United States International Trade Commision Rulings And Harmonized Tariff Schedule
faqs.org  Rulings By Number  Rulings By Category  Tariff Numbers
faqs.org > Rulings and Tariffs Home > Rulings By Number > 2000 NY Rulings > NY F86014 - NY F86064 > NY F86016

Previous Ruling Next Ruling

April 25, 2000

CLA©2©95:RR:NC:2:224 F86016


TARIFF NO.: 9507.90.7000; 9802.00.80

Johnnie Morris
P.O. Box 1302
Oak Hill FL 32759

RE: The tariff classification of fishing lures assembled in various countries.

Dear Mr. Morris:

Á???????ÁThis is in response to your undated letter, on behalf of Mission Fishin' Lure Co., concerning the eligibility for a duty exemption under subheading 9802.00.80, Harmonized Tariff Schedules of the United States Annotated (HTSUSA), for U.S. raw materials assembled offshore to create fishing lures.

The finished articles under consideration are artificial baits or jigs to be used for fresh and salt©water sport fishing. Various jig lires are assembled in a Caribbean country from raw materials purchased in the U.S. including painted jig head components, real and artificial hair, thread, flashabou, feathers and wire. The jigs are assembled into finished form from the above raw materials, packaged ready for retail sale with packaging materials from the U.S. and shipped back to the U.S. It is unknown what percentage of the F.O.B. value of the finished imported jig lures relates to the U.S. procured materials.

The applicable subheading for artificial bait will be 9507.90.7000, HTSUSA, which provides for "Fishing rods, fish hooks and other line fishing tackle...: Other: Other, including parts and accessories: Artificial baits and flies." The rate of duty will be 9 percent Ã?Ãad valoremÄ?Ä.

For your information, subheading 9802.00.80, HTSUSA, provides a partial duty exemption for:

[A]rticles assembled abroad in whole or in part of fabricated components, the product of the United States, which (a) were exported in condition ready for assembly without further fabrication, (b) have not lost their physical identity in such articles by change in form, shape or otherwise, and (c) have not been advanced in value or improved in condition abroad except by being assembled and except by operations incidental to the assembly process such as cleaning, lubricating and painting.

All three requirements of subheading 9802.00.80, HTSUSA, must be satisfied before a component may receive a duty allowance. An article entered under this tariff provision is subject to duty upon the full value of the imported assembled article, less the cost or value of the U.S. components assembled therein, upon compliance with the documentary requirements of section 10.24, Customs Regulations (19 CFR 10.24).

Section 10.16(a), Customs Regulations (19 CFR 10.16(a)), provides that the assembly operation performed abroad may consist of any method used to join or fit together solid components, such as welding, soldering, riveting, force fitting, gluing, laminating, sewing, or the use of fasteners.

Section 10.14(a), Customs Regulations (19 CFR 10.14(a)), states in part that:

[T]he components must be in condition ready for assembly without further fabrication at the time of their exportation from the United States to qualify for the exemption. Components will not lose their entitlement to the exemption by being subjected to operations incidental to the assembly either before, during, or after their assembly with other components.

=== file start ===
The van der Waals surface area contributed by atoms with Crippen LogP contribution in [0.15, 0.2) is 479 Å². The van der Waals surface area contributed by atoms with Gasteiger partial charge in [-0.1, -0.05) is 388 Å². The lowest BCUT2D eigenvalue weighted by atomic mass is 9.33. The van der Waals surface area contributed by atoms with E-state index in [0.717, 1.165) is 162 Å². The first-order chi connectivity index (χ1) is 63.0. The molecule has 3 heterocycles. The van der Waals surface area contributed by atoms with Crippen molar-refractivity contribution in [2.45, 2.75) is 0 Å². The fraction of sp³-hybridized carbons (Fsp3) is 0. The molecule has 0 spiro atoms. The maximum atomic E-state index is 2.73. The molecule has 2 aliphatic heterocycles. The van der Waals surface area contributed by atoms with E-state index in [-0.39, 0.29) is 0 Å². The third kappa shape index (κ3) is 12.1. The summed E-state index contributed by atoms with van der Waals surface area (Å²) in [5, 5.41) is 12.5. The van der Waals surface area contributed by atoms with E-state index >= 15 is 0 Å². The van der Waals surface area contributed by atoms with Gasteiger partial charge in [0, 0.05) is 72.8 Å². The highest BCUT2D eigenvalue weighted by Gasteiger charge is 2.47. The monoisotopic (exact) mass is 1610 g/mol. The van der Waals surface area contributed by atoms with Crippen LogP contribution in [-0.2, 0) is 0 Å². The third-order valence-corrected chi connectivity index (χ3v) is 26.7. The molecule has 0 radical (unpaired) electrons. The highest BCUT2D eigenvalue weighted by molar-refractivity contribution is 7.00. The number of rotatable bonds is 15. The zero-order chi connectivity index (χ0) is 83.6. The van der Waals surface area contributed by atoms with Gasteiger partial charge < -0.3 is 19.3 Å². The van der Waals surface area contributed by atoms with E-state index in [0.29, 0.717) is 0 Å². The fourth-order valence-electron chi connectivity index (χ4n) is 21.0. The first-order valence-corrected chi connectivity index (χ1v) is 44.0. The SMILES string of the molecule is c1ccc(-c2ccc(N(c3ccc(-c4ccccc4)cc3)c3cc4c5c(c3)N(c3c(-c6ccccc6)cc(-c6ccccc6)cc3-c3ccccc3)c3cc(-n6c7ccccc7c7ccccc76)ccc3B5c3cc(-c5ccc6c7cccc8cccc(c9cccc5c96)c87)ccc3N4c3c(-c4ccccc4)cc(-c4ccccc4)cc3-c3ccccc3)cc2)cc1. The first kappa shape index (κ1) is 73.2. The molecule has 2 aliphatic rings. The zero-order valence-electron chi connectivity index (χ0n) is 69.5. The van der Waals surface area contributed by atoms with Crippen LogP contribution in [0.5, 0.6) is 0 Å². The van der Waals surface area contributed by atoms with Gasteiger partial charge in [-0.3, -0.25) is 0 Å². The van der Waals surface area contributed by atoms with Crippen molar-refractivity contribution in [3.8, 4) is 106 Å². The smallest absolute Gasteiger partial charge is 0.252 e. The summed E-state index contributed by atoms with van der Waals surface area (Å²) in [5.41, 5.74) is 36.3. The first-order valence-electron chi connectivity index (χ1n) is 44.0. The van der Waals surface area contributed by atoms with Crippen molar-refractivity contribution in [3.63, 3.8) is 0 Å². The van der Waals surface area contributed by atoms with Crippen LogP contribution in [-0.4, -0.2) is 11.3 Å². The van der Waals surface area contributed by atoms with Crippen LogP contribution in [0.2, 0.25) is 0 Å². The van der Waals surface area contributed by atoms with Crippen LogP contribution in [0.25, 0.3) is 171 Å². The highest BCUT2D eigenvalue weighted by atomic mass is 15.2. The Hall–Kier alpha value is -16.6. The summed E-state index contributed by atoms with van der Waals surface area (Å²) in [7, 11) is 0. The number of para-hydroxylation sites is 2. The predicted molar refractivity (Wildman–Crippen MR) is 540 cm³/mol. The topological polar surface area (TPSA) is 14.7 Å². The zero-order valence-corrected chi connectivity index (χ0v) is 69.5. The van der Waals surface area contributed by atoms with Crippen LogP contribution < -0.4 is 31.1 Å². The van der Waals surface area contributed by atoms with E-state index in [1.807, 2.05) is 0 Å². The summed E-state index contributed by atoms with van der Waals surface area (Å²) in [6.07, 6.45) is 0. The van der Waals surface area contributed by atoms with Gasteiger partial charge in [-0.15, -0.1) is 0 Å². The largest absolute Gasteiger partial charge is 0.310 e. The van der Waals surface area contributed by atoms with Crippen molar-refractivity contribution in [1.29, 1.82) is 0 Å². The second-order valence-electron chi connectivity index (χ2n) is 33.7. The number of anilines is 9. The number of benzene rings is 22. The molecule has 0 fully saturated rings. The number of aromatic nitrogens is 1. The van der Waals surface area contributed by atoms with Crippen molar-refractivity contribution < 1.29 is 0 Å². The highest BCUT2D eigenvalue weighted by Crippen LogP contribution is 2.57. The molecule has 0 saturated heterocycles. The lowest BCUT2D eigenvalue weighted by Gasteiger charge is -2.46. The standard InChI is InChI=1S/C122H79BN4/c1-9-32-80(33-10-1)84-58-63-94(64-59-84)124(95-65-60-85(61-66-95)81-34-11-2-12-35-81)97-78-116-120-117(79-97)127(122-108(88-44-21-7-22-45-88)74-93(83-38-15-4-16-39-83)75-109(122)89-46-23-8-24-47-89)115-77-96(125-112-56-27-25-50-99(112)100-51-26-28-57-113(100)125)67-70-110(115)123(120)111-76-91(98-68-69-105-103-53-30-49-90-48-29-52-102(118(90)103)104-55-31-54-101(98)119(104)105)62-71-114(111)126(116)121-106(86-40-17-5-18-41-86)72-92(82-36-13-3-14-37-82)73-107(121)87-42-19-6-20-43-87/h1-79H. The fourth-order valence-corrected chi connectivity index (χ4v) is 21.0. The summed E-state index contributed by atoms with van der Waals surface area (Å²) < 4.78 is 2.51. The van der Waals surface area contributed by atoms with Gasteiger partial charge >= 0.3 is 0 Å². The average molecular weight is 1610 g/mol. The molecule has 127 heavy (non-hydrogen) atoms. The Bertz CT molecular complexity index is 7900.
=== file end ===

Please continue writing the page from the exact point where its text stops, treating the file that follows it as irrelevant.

Operations incidental to the assembly process are not considered further fabrication operations, as they are of a minor nature and cannot always be provided for in advance of the assembly operations. However, any significant process, operation or treatment whose primary purpose is the fabrication, completion, physical or chemical improvement of a component precludes the application of the exemption under HTSUSA subheading 9802.00.80 to that component. Ã?ÃSeeÄ?Ä, 19 CFR 10.16(c).

Your letter does not make clear which specific components and materials used in the manufacturing or assembly process are U.S. made or grown, or the physical condition of the U.S. components at the time they are exported for eventual "assembly" in a Caribbean country. Nor does it provide detailed documentary information relating to the nature of the processing and assembly operations performed in the Caribbean cuntry on the U.S. materials and components. This documentary information should be submitted to the appropriate Customs officers at your planned U.S. port of entry for their review.

Section 222 of the Customs and Trade Act of 1990 (Public Law 101©382) amended U.S. Note 2, subchapter ll, Chapter 98, HTSUSA, To provide for the duty©free treatment of articles (other than textile and aparel articles, and petroleum and petroleum products) which are assembled or processed in a Caribbean Basin Economic Recovery Act (CBERA) beneficiary country (BC) wholly of fabricated components or ingredients of U.S. origin.

This ruling is being issued under the provisions of Section 177 of the Customs Regulations (19 C.F.R. 177).

??? A copy of the ruling or the control number indicated above should be provided with the entry documents filed at the time this merchandise is imported. If you have any questions regarding the ruling, contact National Import Specialist Tom McKenna at (212) 637©7015.

National Commodity
Specialist Division???

Previous Ruling Next Ruling

See also: